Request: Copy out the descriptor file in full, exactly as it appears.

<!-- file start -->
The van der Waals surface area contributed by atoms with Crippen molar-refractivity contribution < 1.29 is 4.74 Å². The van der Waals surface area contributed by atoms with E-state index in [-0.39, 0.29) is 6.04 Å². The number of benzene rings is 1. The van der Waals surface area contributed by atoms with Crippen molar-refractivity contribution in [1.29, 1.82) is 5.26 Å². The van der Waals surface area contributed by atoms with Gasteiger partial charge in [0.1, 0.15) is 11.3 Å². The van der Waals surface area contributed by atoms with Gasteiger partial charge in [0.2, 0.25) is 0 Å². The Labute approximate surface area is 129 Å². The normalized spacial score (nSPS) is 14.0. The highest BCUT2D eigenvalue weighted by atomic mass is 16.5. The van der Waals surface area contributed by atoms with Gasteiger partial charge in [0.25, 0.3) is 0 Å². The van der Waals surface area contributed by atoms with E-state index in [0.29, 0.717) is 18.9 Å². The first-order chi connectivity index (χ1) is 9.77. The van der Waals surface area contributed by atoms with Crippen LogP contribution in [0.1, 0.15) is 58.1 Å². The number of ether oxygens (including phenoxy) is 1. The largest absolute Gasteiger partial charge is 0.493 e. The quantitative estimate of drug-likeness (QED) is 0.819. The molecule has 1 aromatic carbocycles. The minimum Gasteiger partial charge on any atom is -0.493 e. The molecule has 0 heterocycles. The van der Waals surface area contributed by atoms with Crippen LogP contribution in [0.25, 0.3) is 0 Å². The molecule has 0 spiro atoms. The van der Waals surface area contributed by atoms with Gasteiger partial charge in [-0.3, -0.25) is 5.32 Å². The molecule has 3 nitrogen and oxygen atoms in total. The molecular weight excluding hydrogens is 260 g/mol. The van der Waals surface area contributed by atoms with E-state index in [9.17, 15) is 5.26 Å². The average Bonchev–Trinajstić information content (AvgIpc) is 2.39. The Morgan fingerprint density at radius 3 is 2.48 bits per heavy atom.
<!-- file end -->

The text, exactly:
The van der Waals surface area contributed by atoms with Crippen molar-refractivity contribution < 1.29 is 4.74 Å². The van der Waals surface area contributed by atoms with E-state index in [-0.39, 0.29) is 6.04 Å². The number of benzene rings is 1. The van der Waals surface area contributed by atoms with Crippen molar-refractivity contribution in [1.29, 1.82) is 5.26 Å². The van der Waals surface area contributed by atoms with Gasteiger partial charge in [0.1, 0.15) is 11.3 Å². The van der Waals surface area contributed by atoms with Gasteiger partial charge in [0.2, 0.25) is 0 Å². The Labute approximate surface area is 129 Å². The normalized spacial score (nSPS) is 14.0. The highest BCUT2D eigenvalue weighted by atomic mass is 16.5. The van der Waals surface area contributed by atoms with Gasteiger partial charge in [0.25, 0.3) is 0 Å². The van der Waals surface area contributed by atoms with E-state index in [0.29, 0.717) is 18.9 Å². The first-order chi connectivity index (χ1) is 9.77. The van der Waals surface area contributed by atoms with Crippen LogP contribution in [0.1, 0.15) is 58.1 Å². The number of ether oxygens (including phenoxy) is 1. The largest absolute Gasteiger partial charge is 0.493 e. The quantitative estimate of drug-likeness (QED) is 0.819. The molecule has 1 aromatic carbocycles. The minimum Gasteiger partial charge on any atom is -0.493 e. The molecule has 0 heterocycles. The van der Waals surface area contributed by atoms with Crippen LogP contribution in [0.25, 0.3) is 0 Å². The molecule has 0 spiro atoms. The van der Waals surface area contributed by atoms with Gasteiger partial charge in [-0.3, -0.25) is 5.32 Å². The molecule has 3 nitrogen and oxygen atoms in total. The molecular weight excluding hydrogens is 260 g/mol. The van der Waals surface area contributed by atoms with E-state index in [9.17, 15) is 5.26 Å². The average Bonchev–Trinajstić information content (AvgIpc) is 2.39. The Morgan fingerprint density at radius 3 is 2.48 bits per heavy atom.